Look, DC is drop-dead gorgeous, and we love it, but sometimes we get tired of city living (and breathing city air). Fortunately, our city is also smack in between two of the most picturesque states in the Union. This summer, hop in the car for an easy road trip chasing waterfalls (sorry, we had to). Whether you're a beginner, an expert hiker, or are just looking for a new kind of adventure, we found the prettiest, most accessible waterfalls for you to visit... all within two hours of Washington, DC.

Cascade Falls | Wikimedia/350z33

Cascade Falls

Patapsco Valley State Park
One of the closest waterfalls to the city, Cascade Falls in Maryland is not to be confused with the similarly named Cascades National in Virginia (which is worth a trip in its own right, but is wayyyyy further out). Located about a mile or so into the park is the Cascade Falls trail entry point, which you can drive to directly. Though the terrain is steep, a series of smaller falls will coax you to continue your journey. Once you hit the big waterfall, sit on one of the fortified tree logs and dip your feet in. Ahh... rejuvenating.

How to get there: You can take either US 29 or the Baltimore-Washington Parkway (aka 295), and drive just an hour outside of DC.

Whiteoak Canyon Falls | Flickr/Karen Blaha

Whiteoak Canyon Falls

Shenandoah National Park
Not one, not two... we'll skip ahead: six waterfalls grace this massive (for the East Coast) canyon. Divided into lower as well as upper falls, Whiteoak has swimming holes and heights ranging from 36-85ft. Rated as a moderate trail, Whiteoak lets hikers choose between a one and four mile trek.

How to get there: Head down Route I-66 W to US 29 S, which is about 90 miles outside the city. You’re looking at about an hour and a half. Grab a couple of friends so you can use the HOV lane (and, you know, share the experience).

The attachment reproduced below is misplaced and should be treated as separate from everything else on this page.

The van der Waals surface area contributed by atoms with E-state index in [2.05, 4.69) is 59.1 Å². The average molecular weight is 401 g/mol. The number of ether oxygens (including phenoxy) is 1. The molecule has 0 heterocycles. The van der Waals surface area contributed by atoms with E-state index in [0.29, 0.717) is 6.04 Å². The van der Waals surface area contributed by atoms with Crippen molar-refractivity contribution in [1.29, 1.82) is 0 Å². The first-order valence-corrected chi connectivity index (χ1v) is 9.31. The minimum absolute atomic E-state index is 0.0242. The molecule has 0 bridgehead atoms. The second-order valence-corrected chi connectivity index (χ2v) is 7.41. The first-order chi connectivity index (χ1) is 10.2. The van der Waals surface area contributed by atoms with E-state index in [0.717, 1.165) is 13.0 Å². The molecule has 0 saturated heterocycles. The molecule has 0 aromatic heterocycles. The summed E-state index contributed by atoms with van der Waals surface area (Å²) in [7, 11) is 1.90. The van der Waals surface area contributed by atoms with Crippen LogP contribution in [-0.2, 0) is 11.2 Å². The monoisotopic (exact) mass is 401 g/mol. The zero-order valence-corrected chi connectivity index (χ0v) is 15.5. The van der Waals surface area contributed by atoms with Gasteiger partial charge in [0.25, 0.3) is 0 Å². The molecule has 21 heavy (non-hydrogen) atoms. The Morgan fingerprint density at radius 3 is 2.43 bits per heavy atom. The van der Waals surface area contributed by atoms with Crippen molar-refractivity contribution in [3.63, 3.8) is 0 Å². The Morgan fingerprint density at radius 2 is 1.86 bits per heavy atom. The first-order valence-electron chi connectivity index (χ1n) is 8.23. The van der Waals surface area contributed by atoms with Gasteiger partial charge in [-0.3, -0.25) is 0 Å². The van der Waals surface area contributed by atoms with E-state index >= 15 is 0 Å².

Cunningham Falls | Flickr/Eoghann Irving

Cunningham Falls

Cunningham Falls State Park
About an hour and fifteen minutes north of DC in the Catoctin Mountains, Cunningham Falls is well worth the drive. Guardrails are in place to protect hikers while climbing the falls’ nearly vertical six-mile terrain. Cunningham is divided into an upper and lower trail, each providing a range of difficulty from beginner to expert. The best part is, after all that hiking, the park has a lake to take a swim.

How to get there: I-270 N; however, leave early, as the stretch between 495 and 270 can be a traffic nightmare.

Scott’s Run Falls | Flickr/Scott Bylund

Scott's Run

Fairfax County
Fighting Tysons Corner traffic can be brutal unless you head out during the weekend; however, Scott’s Run Nature Preserve is less than 13 miles from the city, so it's not all that bad. And thanks to a trail that leads to another waterfall, you can kill two birds with one hike (or, like, a less violent metaphor for waterfall-gazing, but you get our drift). Take notice of the flora & fauna around this waterfall -- it's surrounded by some pretty rare plants, like ancient hemlock. Unfortunately, authorities are serious about no swimming, no wading, no bathing in the river, so we can't exactly recommend jumping in.

How to get there: If you haven’t traveled along the George Washington Parkway, this is the time. The road extends from George Washington’s Mount Vernon Estate to 495, and a scenic view is absolutely guaranteed -- all within about a half-hour drive.

Great Falls | Wikimedia/Ad Meskens

Great Falls

Great Falls Park
It’s a shame more people don’t know that there’s a cascading waterfall just 14 miles upstream from Georgetown. Kayaking and canoeing are allowed, but forget about swimming or wading. If you don’t believe how dangerous these quickly moving rapids are, take a look at this interactive piece that the Washington Post dedicated to the question. Aside from the threat of death, the surrounding grounds contain glimpses of the historic C&O Canal.